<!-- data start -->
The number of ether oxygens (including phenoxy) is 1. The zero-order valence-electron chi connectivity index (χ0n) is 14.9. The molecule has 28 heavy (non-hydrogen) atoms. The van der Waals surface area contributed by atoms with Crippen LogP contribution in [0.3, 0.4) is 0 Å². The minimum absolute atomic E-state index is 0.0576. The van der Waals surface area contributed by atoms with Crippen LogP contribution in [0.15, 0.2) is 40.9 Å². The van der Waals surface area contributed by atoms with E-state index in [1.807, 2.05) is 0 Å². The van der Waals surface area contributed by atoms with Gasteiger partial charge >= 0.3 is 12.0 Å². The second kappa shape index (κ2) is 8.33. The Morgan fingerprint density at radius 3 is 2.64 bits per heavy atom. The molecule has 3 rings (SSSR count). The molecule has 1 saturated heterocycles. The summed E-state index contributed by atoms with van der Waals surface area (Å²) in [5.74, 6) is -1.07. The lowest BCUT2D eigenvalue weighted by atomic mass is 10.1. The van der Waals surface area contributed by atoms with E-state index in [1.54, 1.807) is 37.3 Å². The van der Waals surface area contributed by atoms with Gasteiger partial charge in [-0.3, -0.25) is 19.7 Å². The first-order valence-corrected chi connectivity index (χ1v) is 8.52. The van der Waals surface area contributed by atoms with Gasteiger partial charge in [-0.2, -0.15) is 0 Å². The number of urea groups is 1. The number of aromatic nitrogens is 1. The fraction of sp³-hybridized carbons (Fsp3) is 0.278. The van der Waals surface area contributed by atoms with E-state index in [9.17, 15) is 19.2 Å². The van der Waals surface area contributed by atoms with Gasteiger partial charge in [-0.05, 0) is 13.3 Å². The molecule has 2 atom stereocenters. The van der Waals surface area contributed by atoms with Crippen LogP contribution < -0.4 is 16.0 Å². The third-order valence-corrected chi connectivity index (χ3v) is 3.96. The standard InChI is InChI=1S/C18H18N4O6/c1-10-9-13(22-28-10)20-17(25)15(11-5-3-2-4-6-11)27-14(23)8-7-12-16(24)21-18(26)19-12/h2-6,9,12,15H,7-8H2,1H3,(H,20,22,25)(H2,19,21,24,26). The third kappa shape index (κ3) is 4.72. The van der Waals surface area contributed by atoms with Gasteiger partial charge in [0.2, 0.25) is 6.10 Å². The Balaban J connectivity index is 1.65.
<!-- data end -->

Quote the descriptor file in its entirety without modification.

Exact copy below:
The number of ether oxygens (including phenoxy) is 1. The zero-order valence-electron chi connectivity index (χ0n) is 14.9. The molecule has 28 heavy (non-hydrogen) atoms. The van der Waals surface area contributed by atoms with Crippen LogP contribution in [0.3, 0.4) is 0 Å². The minimum absolute atomic E-state index is 0.0576. The van der Waals surface area contributed by atoms with Crippen LogP contribution in [0.15, 0.2) is 40.9 Å². The van der Waals surface area contributed by atoms with E-state index in [1.807, 2.05) is 0 Å². The van der Waals surface area contributed by atoms with Gasteiger partial charge >= 0.3 is 12.0 Å². The second kappa shape index (κ2) is 8.33. The Morgan fingerprint density at radius 3 is 2.64 bits per heavy atom. The molecule has 3 rings (SSSR count). The molecule has 1 saturated heterocycles. The summed E-state index contributed by atoms with van der Waals surface area (Å²) in [5.74, 6) is -1.07. The lowest BCUT2D eigenvalue weighted by atomic mass is 10.1. The van der Waals surface area contributed by atoms with E-state index in [1.54, 1.807) is 37.3 Å². The van der Waals surface area contributed by atoms with Gasteiger partial charge in [-0.3, -0.25) is 19.7 Å². The first-order valence-corrected chi connectivity index (χ1v) is 8.52. The van der Waals surface area contributed by atoms with Gasteiger partial charge in [-0.2, -0.15) is 0 Å². The number of urea groups is 1. The number of aromatic nitrogens is 1. The fraction of sp³-hybridized carbons (Fsp3) is 0.278. The van der Waals surface area contributed by atoms with E-state index in [9.17, 15) is 19.2 Å². The van der Waals surface area contributed by atoms with Gasteiger partial charge in [-0.05, 0) is 13.3 Å². The molecule has 2 atom stereocenters. The van der Waals surface area contributed by atoms with Crippen LogP contribution < -0.4 is 16.0 Å². The third-order valence-corrected chi connectivity index (χ3v) is 3.96. The standard InChI is InChI=1S/C18H18N4O6/c1-10-9-13(22-28-10)20-17(25)15(11-5-3-2-4-6-11)27-14(23)8-7-12-16(24)21-18(26)19-12/h2-6,9,12,15H,7-8H2,1H3,(H,20,22,25)(H2,19,21,24,26). The third kappa shape index (κ3) is 4.72. The van der Waals surface area contributed by atoms with Gasteiger partial charge in [0.2, 0.25) is 6.10 Å². The Balaban J connectivity index is 1.65.